Wednesday, 11 March 2009

South Korea - Land of the Morning Calm

I have no idea what I've been doing these past few days. It's the holidays for goodness sake but I haven't done anything meaningful. I promised myself I'd write one post a day about my trip to Seoul but it's a promise I can't keep to myself. I intended to write this one after I finished till Day 6 of the trip but I guess I'll do it now instead.

I've edited four photos I took in South Korea into wallpapers (1200 x 800 pixels). My personal favourite is the fourth one, taken in Suwon. Taking the photo from a guard outpost opposite the north gate, the roof and the wall provided a perfect framing for the shot.

South Korea Wallpaper #1
Jangseung 장승; 長承
This is a Korean totem pole, usually placed at the edges of villages to ward off evil spirits. In the olden days, Koreans used to practise shamanism that was influenced by Buddhism and Taoism from China. (Taken on Day #2, at Namiseom.)

South Korea Wallpaper #2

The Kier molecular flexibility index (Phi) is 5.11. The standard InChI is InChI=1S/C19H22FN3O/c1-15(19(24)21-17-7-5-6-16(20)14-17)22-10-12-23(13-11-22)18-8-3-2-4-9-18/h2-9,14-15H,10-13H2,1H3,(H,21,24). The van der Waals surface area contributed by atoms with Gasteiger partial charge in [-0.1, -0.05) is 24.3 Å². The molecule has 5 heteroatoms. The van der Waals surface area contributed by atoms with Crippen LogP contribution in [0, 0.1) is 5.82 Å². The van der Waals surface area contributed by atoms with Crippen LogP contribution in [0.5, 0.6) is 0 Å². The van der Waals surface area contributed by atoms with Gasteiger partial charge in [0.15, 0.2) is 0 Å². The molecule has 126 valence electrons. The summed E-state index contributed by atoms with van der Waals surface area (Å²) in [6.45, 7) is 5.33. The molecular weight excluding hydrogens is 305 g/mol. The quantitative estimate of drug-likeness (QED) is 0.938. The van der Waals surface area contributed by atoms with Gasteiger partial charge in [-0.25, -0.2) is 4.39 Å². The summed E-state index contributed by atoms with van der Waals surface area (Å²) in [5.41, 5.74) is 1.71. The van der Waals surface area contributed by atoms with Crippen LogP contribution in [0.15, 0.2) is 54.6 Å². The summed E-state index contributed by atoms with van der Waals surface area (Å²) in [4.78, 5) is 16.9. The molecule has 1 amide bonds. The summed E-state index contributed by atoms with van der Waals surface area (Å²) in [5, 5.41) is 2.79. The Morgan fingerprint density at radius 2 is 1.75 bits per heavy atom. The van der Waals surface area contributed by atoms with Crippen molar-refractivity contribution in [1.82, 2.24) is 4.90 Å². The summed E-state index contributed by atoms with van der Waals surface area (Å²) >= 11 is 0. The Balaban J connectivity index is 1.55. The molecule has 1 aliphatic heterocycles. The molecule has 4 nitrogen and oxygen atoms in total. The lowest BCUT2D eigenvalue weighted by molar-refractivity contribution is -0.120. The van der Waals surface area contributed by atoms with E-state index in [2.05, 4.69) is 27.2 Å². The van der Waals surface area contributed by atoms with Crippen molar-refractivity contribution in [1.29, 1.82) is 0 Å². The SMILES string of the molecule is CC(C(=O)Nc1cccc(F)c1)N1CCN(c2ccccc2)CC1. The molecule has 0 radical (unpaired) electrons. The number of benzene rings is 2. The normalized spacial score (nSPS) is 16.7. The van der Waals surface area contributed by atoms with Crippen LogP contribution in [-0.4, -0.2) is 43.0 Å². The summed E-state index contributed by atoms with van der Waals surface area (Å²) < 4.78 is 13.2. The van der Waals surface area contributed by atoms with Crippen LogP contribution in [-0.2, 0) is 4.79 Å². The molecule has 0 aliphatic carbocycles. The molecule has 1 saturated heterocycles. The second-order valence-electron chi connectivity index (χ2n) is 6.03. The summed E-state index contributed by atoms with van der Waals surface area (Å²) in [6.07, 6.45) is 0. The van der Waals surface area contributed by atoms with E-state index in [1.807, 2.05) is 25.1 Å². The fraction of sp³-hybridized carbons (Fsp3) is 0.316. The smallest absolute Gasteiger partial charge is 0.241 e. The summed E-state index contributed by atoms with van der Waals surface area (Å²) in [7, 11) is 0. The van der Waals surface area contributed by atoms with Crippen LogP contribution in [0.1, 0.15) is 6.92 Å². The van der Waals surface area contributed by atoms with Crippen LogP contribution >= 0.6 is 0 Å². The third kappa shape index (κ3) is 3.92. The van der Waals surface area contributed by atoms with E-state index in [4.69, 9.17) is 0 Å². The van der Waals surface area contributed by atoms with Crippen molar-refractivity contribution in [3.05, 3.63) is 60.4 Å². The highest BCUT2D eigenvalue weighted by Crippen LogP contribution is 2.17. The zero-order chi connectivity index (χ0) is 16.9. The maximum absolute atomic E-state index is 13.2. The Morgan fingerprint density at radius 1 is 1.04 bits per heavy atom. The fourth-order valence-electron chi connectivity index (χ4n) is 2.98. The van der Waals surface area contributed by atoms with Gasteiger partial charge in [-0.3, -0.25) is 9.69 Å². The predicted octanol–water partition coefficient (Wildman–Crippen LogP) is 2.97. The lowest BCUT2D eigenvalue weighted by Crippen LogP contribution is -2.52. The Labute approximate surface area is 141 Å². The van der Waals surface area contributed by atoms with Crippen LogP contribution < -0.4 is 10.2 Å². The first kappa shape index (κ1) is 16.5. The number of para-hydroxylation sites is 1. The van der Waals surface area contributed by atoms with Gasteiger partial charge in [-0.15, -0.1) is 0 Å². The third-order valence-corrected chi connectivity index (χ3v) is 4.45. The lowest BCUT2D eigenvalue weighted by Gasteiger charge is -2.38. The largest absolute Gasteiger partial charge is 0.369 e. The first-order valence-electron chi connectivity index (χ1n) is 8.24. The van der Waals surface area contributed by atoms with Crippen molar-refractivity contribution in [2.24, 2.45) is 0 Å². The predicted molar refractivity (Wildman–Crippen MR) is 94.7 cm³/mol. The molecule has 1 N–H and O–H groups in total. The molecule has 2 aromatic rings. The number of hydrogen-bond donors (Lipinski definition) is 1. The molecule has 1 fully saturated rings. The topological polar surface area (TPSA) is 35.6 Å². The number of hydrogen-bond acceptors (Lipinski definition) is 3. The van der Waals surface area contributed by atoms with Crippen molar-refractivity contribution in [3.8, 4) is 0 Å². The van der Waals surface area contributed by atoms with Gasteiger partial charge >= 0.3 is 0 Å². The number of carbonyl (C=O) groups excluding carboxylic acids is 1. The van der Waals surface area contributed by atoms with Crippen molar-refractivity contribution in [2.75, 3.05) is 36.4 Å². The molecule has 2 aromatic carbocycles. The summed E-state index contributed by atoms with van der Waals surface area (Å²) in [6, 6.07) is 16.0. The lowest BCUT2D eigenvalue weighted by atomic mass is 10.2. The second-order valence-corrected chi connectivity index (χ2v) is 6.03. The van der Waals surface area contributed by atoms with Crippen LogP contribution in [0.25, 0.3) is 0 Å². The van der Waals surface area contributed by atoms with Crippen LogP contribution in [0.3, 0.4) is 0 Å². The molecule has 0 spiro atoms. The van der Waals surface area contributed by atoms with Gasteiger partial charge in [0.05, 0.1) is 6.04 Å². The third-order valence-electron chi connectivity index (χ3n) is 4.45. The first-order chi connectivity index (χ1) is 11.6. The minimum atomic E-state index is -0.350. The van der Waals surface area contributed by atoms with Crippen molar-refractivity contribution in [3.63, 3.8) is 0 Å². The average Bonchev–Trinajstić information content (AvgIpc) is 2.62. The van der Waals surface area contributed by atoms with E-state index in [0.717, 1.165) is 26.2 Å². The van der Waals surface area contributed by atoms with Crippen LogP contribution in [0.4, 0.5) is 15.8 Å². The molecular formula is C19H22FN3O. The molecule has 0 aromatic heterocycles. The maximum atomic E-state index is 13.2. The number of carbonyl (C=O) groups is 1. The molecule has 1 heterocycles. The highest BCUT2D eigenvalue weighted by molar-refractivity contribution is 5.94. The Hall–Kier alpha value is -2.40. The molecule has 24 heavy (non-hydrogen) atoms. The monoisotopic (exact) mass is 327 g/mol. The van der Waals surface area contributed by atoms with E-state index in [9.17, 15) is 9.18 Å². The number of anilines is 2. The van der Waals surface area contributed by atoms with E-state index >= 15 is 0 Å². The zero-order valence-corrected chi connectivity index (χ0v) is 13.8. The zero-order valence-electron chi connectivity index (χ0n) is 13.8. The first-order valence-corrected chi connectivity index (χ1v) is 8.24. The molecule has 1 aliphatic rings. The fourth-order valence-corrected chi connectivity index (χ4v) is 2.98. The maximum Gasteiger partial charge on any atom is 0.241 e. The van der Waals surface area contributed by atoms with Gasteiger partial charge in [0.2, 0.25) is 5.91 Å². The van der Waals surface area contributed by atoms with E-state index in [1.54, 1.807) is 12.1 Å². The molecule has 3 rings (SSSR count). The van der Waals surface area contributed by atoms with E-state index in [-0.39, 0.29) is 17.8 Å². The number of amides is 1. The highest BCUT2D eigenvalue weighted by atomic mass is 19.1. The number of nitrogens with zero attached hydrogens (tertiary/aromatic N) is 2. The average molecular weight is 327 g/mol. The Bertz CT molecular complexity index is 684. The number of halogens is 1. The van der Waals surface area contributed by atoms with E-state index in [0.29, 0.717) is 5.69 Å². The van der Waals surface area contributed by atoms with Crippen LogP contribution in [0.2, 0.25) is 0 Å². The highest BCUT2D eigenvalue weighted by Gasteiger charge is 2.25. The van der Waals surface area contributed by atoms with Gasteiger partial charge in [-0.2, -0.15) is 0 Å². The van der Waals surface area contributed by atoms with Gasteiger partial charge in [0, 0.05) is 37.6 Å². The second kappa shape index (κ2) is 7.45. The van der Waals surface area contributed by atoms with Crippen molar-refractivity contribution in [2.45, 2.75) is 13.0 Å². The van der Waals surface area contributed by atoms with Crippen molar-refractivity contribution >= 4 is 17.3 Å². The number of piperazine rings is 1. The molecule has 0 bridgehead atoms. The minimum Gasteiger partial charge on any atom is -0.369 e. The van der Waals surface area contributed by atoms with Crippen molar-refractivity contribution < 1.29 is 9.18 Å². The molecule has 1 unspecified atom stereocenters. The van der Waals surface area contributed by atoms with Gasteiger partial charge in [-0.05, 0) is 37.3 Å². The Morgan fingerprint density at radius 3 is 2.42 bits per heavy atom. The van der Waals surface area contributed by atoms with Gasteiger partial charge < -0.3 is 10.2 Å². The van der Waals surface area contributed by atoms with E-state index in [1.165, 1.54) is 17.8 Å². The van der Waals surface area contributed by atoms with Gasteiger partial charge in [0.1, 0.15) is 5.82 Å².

Namsangol Hanok Village 남산골한옥마을
The interior of a traditional Korean house. (Taken on Day #4, at Namsangol)

South Korea Wallpaper #3
Red and Green 단청; 丹靑
This pavilion is located at a busy junction in downtown Seoul. The contrasting colours of green and red were especially vibrant under the light up.

The word 단청 literally means "red and green". For a list of the names of different shades of red, please refer to Korean Language Notes. (Taken on Day #5, in downtown Seoul)

South Korea Wallpaper #4
Hwaseong, Suwon 수원화성; 水原華城
When I checked the map in front of the Suwon station, I thought Hwaseong was close enough for me to go on foot without getting lost. But I took one wrong turn and it took me 30 minutes before I realized I was heading towards the wrong direction. Tracing my steps back, I finally found my way though; it took me one hour.

Suwon is about one hour from central Seoul. The fortress, Hwaseong is definitely a must-see spot. Built by King Jeongjo to guard his father's tomb, the walls surrounded the city of Suwon. The place is now designated as a UNESCO World Heritage site.

This gate (Janganmun), located in the north, and the other one (Paldalmun ) in the south are the largest of the four gates. They resemble Namdaemun in Seoul, which unfortunately has been wrapped under vinyl sheet since the arson incident. (Taken on Day #6, at Hwaseong)

1 persons flung their shoes:

Galatya said...

Nice pictures! =)